Introduction To Express

Yes, we know that node.js provides us with the JavaScript runtime to execute server-side code. That's good! That means we can design and implement some good console apps which can leverage the node.js runtime. But is it all that we want this great JavaScript runtime environment to offer? Of course not!

Yes, it's always better to give a bit of facelift to any existing entity. In the context of this blog, let us try to give this plain and simple server side code a chance to run within the confines of a web application rather than just playing around with the console.

Let's get started. First things first; for any developer working his way around to build a web application, he needs to simulate a web server type environment on his machine to make sure that the code he writes is actually building the right thing. To be able to test the functionality as well as to get a first hand taste of the UI components that would ultimately form and enhance the beauty of his web application.

With web applications leveraging node.js, things are no different. But yes, things do get a little bit easier for us developers whenever there is some piece of art readily available to save our time and effort. And the Express framework does exactly that.

Express is a node.js web application framework providing a robust set of features for building single, multipage and hybrid web applications. To put it simply, it offers just about the right infrastructure to make that code of ours execute inside the comforts of a web server. Without much ado, let's get down to how to set up Express in your potential web based node.js application.

npm install express --save

Type in the above command in the command line with the current directory being set to the application root.

This shall install Express framework to your application and register it to the set of dependencies defined in the
package.json file.

Next, we shall create a file that will handle all the Express related functionalities in the application. Let's name this file as server.js,
  1. --server.js code  
  2. const express = require("express");  
  3. var app = express();  
  4. app.get("/", (req, res) => {  
  5.     res.send("Hello World");  
  6. });  
  7. app.get("/books", (req, res) => {  
  8.     res.send({  
  9.         message: "Hello Books"  
  10.     });  
  11. })  
  12. app.listen(3000, () => {  
  13.     console.log("The web server is up and running!");  
  14. });  
Let's take a deep look on the code presented above,
  1. const express = require("express");  
This code simply adds a reference to the Express framework and stores in a constant called "express" .
  1. var app = express();  
This fires up an instance of the Express server.
  1. app.get("/",(req,res)=>{  
  2.    res.send("Hello World");  
  3. });  
This is where the real thing starts. Here, we define an Express route that instructs the server what response to send if it receives a request with a particular URL. The first argument denotes the url path and the second argument is a function that contains both the request and response parameters for working with a particular request. In this particular scenario, if a user browses to the root path of the application, the response will come up in the form of a string "Hello World".

But, it's just not about strings in response. You can get a json object wrapped up in a response and displayed on the browser just as shown in the next piece of code.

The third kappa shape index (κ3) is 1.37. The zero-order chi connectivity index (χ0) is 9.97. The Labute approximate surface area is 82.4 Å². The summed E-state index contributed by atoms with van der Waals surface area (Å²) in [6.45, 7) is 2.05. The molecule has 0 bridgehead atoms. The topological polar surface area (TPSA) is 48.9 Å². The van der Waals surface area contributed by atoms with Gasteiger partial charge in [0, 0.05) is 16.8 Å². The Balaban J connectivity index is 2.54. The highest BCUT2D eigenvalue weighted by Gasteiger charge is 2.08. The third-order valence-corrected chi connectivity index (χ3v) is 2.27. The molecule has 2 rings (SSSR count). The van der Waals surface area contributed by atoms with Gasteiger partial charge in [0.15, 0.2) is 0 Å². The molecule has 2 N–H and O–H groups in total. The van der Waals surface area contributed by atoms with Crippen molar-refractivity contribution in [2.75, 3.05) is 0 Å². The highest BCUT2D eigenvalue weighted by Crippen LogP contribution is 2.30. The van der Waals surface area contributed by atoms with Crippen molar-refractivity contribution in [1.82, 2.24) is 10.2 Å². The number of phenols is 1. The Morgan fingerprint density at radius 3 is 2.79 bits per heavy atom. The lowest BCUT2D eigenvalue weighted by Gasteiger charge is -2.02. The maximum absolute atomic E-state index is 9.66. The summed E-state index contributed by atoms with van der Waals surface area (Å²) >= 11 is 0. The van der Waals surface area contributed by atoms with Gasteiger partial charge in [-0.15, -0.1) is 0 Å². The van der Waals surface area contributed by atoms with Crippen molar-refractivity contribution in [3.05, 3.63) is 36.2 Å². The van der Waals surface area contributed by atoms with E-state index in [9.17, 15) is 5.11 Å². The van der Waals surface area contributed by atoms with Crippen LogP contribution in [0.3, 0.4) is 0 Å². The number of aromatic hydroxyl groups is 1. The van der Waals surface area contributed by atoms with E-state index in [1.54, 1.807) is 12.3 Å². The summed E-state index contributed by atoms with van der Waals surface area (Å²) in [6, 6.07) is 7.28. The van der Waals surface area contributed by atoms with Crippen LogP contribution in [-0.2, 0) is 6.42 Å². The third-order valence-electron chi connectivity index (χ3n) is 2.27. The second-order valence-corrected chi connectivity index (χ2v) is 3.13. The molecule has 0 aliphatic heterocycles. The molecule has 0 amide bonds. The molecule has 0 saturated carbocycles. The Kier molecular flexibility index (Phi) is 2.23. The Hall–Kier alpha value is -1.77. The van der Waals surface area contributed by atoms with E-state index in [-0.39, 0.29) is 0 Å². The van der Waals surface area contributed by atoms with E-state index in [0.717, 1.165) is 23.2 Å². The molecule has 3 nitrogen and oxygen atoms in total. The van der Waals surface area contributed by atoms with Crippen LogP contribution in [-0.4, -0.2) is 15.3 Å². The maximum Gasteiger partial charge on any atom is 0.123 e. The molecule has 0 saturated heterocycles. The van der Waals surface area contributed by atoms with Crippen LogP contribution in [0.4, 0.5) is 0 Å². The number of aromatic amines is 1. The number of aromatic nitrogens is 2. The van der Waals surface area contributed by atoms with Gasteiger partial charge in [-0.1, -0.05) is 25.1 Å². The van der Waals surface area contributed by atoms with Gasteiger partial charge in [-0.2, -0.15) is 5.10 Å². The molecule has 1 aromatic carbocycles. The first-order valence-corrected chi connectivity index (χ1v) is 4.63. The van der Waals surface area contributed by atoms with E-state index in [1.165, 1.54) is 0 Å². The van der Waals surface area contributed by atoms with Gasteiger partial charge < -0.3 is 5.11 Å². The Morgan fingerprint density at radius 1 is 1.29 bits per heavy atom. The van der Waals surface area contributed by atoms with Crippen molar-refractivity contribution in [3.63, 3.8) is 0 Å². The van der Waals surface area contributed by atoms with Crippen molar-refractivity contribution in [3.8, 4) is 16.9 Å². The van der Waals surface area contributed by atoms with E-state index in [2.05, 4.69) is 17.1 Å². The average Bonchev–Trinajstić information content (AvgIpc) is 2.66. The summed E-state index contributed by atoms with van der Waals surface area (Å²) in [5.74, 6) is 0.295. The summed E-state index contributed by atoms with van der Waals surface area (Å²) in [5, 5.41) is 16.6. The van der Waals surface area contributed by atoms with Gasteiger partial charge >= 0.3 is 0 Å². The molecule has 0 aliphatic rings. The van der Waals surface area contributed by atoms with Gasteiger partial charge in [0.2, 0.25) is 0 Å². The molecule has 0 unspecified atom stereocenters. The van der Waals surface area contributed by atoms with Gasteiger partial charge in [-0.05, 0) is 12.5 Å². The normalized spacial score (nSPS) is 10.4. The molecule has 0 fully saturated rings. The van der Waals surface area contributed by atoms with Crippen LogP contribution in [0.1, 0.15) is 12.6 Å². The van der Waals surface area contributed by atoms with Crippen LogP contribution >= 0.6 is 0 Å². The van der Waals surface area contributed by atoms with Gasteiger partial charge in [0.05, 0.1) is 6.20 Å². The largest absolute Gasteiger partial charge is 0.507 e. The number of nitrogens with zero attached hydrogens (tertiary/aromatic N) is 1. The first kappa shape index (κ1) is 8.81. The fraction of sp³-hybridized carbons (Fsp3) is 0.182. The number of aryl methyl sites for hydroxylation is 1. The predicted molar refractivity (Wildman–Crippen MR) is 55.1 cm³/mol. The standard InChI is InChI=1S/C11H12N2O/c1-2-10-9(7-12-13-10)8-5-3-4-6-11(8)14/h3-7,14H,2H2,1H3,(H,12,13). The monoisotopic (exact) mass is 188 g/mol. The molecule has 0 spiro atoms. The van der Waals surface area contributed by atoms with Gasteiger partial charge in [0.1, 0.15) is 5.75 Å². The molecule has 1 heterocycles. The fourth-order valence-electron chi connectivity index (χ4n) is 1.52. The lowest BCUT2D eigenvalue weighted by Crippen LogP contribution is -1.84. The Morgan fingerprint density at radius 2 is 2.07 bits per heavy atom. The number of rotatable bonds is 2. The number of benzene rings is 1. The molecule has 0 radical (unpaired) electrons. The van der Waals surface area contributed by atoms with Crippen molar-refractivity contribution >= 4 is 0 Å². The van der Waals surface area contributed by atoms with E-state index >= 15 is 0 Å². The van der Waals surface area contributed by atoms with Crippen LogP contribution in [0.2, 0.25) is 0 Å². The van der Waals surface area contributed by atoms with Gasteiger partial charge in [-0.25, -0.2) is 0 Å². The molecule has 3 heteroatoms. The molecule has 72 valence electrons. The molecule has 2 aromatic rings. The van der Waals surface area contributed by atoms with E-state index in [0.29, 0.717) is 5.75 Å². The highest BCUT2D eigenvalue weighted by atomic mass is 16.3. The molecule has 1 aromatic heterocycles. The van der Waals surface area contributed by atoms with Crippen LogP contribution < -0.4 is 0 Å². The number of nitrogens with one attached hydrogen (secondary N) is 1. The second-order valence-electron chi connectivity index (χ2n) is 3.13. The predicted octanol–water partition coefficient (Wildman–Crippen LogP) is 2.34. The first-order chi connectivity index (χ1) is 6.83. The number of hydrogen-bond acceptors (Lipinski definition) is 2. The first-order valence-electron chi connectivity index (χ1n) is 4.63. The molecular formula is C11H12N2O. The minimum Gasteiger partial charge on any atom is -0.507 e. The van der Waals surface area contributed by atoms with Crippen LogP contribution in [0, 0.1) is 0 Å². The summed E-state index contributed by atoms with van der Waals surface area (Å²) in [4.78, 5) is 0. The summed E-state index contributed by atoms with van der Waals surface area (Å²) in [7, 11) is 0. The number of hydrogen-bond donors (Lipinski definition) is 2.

1. res.send({  
  2. message: "Hello Books"  
  3. });  
  4. })  
  5. app.listen(3000, () => {  
  6.     console.log("The web server is up and running!");  
  7. });  
The last piece of code is used to start the server on the mentioned port number(first argument) i.e. 3000 and have it seated there to handle any incoming requests. Since spinning up a server can take some time owing to other CPU processes, it's generally better to include a callback function as a second argument to the listen method that can notify the user as and when the server gets started.

With all of that code written, simply run the server.js file (by typing "node server.js") and witness the magic that the Express framework casts upon you.

PS - Look out for the notification message that comes up on the console after the server gets started and launched.


Now what about serving a static html file that is saved in your application path and would ultimately be present on the application path in the web server.

Create an HTML file inside a folder named "public" located in application folder and name it as Hello.html.
  1. <html>  
  3. <head>  
  4.     <title>The Hello HTML File</title>  
  5. </head>  
  7. <body>  
  8.     <p>This is the body of the HTML file</p>  
  9. </body>  
  11. </html>  
Paste the following markup in there.

Now to render this static file, we would need to let the Express framework know how to handle the requests for static files.
  1. app.use(express.static(_dirname + "/public"));  
Add this piece of code to tell Express that for treating requests for any static files, it should look for that static file inside the public folder and serve it to the browser. The use method here denotes an Express middleware function which is a topic for a separate day. The "__dirname" is a reserved keyword that denotes the application root path.

For now, just paste in the code in your server.js file before starting the server and run your code again.

And there we have our HTML file.

So, in this blog, I mainly covered the basic utitlity functions that Express provides us with and are majorly used across mostweb based node.js apps.

Ok then, that's it for now and watch out for my next write up focussed on Express Middleware 

Until then, stay safe and Happy Coding!